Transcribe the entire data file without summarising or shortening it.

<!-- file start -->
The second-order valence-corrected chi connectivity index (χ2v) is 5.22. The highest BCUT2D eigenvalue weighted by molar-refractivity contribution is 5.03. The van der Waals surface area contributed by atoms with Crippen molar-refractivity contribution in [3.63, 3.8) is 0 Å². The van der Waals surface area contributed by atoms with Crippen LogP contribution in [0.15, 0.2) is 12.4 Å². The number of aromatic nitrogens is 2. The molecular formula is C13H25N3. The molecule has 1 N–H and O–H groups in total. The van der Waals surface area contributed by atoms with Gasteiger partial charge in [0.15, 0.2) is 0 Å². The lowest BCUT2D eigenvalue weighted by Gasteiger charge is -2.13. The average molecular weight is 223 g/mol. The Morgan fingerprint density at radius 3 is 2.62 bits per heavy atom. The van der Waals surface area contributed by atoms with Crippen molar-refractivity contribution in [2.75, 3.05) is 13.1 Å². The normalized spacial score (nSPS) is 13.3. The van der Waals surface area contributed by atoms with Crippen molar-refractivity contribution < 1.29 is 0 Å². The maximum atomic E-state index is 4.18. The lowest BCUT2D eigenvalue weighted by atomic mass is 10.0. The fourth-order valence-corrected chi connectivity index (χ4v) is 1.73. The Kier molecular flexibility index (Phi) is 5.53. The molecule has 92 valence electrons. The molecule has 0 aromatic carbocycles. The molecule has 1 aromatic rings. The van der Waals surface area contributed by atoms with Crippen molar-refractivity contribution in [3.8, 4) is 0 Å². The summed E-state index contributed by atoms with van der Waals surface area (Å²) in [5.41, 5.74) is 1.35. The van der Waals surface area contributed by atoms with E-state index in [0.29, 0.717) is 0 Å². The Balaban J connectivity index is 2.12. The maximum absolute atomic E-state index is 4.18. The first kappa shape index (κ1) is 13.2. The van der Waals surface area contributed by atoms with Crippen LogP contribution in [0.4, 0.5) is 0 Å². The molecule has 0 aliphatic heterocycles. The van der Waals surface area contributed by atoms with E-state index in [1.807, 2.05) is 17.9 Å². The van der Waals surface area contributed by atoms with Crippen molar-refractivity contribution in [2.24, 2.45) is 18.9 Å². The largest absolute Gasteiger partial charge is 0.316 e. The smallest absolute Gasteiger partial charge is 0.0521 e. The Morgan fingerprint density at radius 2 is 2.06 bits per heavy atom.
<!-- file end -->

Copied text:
The second-order valence-corrected chi connectivity index (χ2v) is 5.22. The highest BCUT2D eigenvalue weighted by molar-refractivity contribution is 5.03. The van der Waals surface area contributed by atoms with Crippen molar-refractivity contribution in [3.63, 3.8) is 0 Å². The van der Waals surface area contributed by atoms with Crippen LogP contribution in [0.15, 0.2) is 12.4 Å². The number of aromatic nitrogens is 2. The molecular formula is C13H25N3. The molecule has 1 N–H and O–H groups in total. The van der Waals surface area contributed by atoms with Gasteiger partial charge in [0.15, 0.2) is 0 Å². The lowest BCUT2D eigenvalue weighted by Gasteiger charge is -2.13. The average molecular weight is 223 g/mol. The Morgan fingerprint density at radius 3 is 2.62 bits per heavy atom. The van der Waals surface area contributed by atoms with Crippen molar-refractivity contribution in [2.75, 3.05) is 13.1 Å². The normalized spacial score (nSPS) is 13.3. The van der Waals surface area contributed by atoms with Crippen molar-refractivity contribution < 1.29 is 0 Å². The maximum atomic E-state index is 4.18. The lowest BCUT2D eigenvalue weighted by atomic mass is 10.0. The fourth-order valence-corrected chi connectivity index (χ4v) is 1.73. The Kier molecular flexibility index (Phi) is 5.53. The molecule has 92 valence electrons. The molecule has 0 aromatic carbocycles. The molecule has 1 aromatic rings. The van der Waals surface area contributed by atoms with Crippen molar-refractivity contribution in [3.8, 4) is 0 Å². The summed E-state index contributed by atoms with van der Waals surface area (Å²) in [5.41, 5.74) is 1.35. The van der Waals surface area contributed by atoms with E-state index in [0.29, 0.717) is 0 Å². The Balaban J connectivity index is 2.12. The maximum absolute atomic E-state index is 4.18. The first kappa shape index (κ1) is 13.2. The van der Waals surface area contributed by atoms with Crippen LogP contribution in [0.4, 0.5) is 0 Å². The molecule has 0 aliphatic heterocycles. The van der Waals surface area contributed by atoms with E-state index in [1.807, 2.05) is 17.9 Å². The van der Waals surface area contributed by atoms with Crippen molar-refractivity contribution in [2.24, 2.45) is 18.9 Å². The largest absolute Gasteiger partial charge is 0.316 e. The smallest absolute Gasteiger partial charge is 0.0521 e. The Morgan fingerprint density at radius 2 is 2.06 bits per heavy atom.